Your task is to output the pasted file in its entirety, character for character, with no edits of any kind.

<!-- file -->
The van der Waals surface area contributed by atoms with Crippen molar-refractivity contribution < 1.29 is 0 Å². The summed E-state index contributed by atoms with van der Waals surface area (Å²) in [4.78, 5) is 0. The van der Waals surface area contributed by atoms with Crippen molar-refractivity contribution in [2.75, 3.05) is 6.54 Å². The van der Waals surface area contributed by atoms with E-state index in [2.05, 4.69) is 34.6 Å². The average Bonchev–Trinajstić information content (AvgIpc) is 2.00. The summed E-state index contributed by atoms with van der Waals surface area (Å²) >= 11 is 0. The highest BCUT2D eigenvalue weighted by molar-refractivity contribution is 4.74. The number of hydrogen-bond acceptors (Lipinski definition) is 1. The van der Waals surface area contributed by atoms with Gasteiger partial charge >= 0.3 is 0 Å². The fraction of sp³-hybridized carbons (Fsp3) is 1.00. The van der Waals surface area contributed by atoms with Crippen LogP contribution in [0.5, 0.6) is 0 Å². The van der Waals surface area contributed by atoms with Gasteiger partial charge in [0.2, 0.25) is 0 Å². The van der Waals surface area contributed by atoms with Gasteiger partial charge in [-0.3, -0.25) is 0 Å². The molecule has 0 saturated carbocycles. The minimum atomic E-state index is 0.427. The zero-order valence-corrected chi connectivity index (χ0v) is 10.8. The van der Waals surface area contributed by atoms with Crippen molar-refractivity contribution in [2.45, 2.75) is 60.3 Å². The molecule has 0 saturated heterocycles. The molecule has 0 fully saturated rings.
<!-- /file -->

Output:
The van der Waals surface area contributed by atoms with Crippen molar-refractivity contribution < 1.29 is 0 Å². The summed E-state index contributed by atoms with van der Waals surface area (Å²) in [4.78, 5) is 0. The van der Waals surface area contributed by atoms with Crippen molar-refractivity contribution in [2.75, 3.05) is 6.54 Å². The van der Waals surface area contributed by atoms with E-state index in [2.05, 4.69) is 34.6 Å². The average Bonchev–Trinajstić information content (AvgIpc) is 2.00. The summed E-state index contributed by atoms with van der Waals surface area (Å²) >= 11 is 0. The highest BCUT2D eigenvalue weighted by molar-refractivity contribution is 4.74. The number of hydrogen-bond acceptors (Lipinski definition) is 1. The van der Waals surface area contributed by atoms with Gasteiger partial charge >= 0.3 is 0 Å². The fraction of sp³-hybridized carbons (Fsp3) is 1.00. The van der Waals surface area contributed by atoms with Crippen LogP contribution in [0.5, 0.6) is 0 Å². The van der Waals surface area contributed by atoms with Gasteiger partial charge in [0.2, 0.25) is 0 Å². The van der Waals surface area contributed by atoms with Gasteiger partial charge in [-0.3, -0.25) is 0 Å². The molecule has 0 saturated carbocycles. The minimum atomic E-state index is 0.427. The zero-order valence-corrected chi connectivity index (χ0v) is 10.8. The van der Waals surface area contributed by atoms with Crippen molar-refractivity contribution in [2.45, 2.75) is 60.3 Å². The molecule has 0 saturated heterocycles. The molecule has 0 fully saturated rings.